Rooted in Love: Our Calling as Catholic Women is a wonderful introduction to seeing your very womanhood as a vocation to embrace. Donna Cooper O’Boyle quotes extensively from encyclicals, John Paul II, and a plethora of saints in this extremely readable exploration of our calling as Catholic women. Momnipotent: The Not-So-Perfect Woman’s Guide to Catholic Motherhood is a funny, affirming, inspiring book that will leave you empowered to dive back into the beautiful mess that is raising a Catholic family. A quick read with thought-provoking questions in each chapter. The Reed of God is a spiritual classic which explores Mary and her relationship with God. Carryl Houselander makes Mary seem human and accessible, and thus teaches the reader to imitate Mary’s example of womanhood. Dr. Alice von Hildebrand’s books on womanhood are insightful and inspiring. I enjoyed The Privilege of Being a Woman, which is a response to feminist ideology about man and woman’s equality. Man & Woman: A Divine Invention is an even more fascinating sequel in which von Hildebrand reflects on how man and woman are each part of God’s infinitely wise plan.
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If you have a range of ages in your children and still want to attempt a family read-aloud time, then it is best to select a book which is interesting enough for your older children, but not too intense for the younger ones. You can expect that under fives will need a quiet toy to play with while listening since the lack of illustrations in moat chapter books will leave them searching for visual stimulation. A series can be a fun choice to read as a family since it gives your children more investment in the characters.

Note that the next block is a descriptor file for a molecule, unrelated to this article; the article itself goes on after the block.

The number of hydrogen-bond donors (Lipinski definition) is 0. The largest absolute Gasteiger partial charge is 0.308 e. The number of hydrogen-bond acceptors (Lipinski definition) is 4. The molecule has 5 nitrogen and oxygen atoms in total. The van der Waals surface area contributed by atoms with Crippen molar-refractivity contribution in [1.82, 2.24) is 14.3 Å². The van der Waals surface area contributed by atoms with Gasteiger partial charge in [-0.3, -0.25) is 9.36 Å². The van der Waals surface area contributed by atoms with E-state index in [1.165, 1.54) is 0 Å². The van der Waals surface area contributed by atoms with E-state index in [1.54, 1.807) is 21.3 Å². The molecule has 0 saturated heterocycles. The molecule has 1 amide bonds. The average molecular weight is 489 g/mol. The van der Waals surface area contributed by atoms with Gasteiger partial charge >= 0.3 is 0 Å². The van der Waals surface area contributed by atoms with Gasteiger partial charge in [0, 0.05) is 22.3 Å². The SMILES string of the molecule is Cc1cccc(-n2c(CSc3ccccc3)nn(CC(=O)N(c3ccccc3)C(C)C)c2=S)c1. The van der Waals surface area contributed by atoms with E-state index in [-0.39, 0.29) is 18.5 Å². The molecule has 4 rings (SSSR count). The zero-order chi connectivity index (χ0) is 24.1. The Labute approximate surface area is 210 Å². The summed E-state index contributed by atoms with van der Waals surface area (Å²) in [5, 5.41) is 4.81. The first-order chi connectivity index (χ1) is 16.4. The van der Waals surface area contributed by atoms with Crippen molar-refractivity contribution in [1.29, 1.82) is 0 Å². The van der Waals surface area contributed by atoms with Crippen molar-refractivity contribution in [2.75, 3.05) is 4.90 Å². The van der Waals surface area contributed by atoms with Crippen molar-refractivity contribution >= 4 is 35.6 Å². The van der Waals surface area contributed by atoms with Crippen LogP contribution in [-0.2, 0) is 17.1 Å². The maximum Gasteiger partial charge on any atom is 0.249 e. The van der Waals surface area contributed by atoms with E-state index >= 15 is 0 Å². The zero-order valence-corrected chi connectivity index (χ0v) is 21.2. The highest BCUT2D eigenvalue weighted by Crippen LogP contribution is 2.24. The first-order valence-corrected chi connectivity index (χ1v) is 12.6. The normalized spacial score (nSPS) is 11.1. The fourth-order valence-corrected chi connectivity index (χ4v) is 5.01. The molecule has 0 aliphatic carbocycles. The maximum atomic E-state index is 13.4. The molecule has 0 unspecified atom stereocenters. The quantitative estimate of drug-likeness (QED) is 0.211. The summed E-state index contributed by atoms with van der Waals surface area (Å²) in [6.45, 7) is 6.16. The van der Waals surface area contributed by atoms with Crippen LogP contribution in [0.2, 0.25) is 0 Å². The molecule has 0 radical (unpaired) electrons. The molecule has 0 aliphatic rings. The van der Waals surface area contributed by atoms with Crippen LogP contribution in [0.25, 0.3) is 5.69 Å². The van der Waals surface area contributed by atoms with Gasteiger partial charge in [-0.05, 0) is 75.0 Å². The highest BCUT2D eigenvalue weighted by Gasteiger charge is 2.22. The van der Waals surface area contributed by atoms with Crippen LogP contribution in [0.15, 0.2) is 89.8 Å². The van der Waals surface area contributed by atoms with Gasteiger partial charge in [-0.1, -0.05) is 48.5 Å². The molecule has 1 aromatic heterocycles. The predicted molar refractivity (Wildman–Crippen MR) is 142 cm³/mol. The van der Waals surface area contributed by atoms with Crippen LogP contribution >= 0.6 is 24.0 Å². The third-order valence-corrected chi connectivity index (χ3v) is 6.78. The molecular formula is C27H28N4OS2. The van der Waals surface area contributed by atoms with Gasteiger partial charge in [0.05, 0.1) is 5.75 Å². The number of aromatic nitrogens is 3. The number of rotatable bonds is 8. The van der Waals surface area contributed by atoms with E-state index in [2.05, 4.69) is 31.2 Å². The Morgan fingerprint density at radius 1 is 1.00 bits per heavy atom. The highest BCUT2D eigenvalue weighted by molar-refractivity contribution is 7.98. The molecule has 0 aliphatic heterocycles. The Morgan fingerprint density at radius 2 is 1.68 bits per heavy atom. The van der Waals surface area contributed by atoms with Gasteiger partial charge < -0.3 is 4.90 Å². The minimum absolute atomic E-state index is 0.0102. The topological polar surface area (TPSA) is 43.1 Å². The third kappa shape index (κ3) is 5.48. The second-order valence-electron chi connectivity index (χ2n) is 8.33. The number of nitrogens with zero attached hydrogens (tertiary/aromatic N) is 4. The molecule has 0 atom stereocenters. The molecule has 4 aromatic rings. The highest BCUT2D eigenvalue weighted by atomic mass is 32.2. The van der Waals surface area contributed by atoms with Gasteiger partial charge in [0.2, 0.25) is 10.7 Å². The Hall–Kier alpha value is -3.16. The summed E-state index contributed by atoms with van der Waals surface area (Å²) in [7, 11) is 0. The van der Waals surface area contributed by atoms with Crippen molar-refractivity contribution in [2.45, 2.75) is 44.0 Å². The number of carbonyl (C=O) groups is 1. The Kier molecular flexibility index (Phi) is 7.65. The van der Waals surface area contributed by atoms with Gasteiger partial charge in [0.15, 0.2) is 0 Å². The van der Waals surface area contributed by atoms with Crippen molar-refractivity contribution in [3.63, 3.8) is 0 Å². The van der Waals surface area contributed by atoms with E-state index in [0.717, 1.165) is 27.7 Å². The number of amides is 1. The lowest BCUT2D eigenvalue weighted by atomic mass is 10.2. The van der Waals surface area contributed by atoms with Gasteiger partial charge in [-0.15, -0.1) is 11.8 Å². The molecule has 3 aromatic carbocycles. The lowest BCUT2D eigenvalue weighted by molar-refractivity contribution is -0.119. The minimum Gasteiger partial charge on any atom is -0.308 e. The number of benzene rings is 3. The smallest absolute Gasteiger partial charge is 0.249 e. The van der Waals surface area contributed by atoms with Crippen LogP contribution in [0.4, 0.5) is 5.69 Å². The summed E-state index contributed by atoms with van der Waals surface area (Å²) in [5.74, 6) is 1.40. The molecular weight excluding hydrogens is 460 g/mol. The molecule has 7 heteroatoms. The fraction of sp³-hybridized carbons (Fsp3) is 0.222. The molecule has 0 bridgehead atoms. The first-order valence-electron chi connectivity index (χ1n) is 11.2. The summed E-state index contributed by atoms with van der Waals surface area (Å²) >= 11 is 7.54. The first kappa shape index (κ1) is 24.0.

The number one series I recommend for a family read aloud is Arthur Ransome’s Swallows and Amazons. Both you and your child will enjoy the adventures and misadventures of the four Walker children, responsible John, motherly Susan, dreamy Titty, and active Roger, and their friends wild Nancy, timid Peggy, bookish Dick, and his twin cheerful Dot. The Swallows and Amazons’ adventures take them all over England, out on the ocean, and even to China. Arthur Ransome’s fine writing and skill as a storyteller make the books in this series true classics. There are 12 books in the series, all wonderful, so plenty of hours of reading! Our favorites are Winter Holiday (Swallows & Amazons) and The Picts & the Martyrs (Swallows & Amazons) but really all the books are worth reading.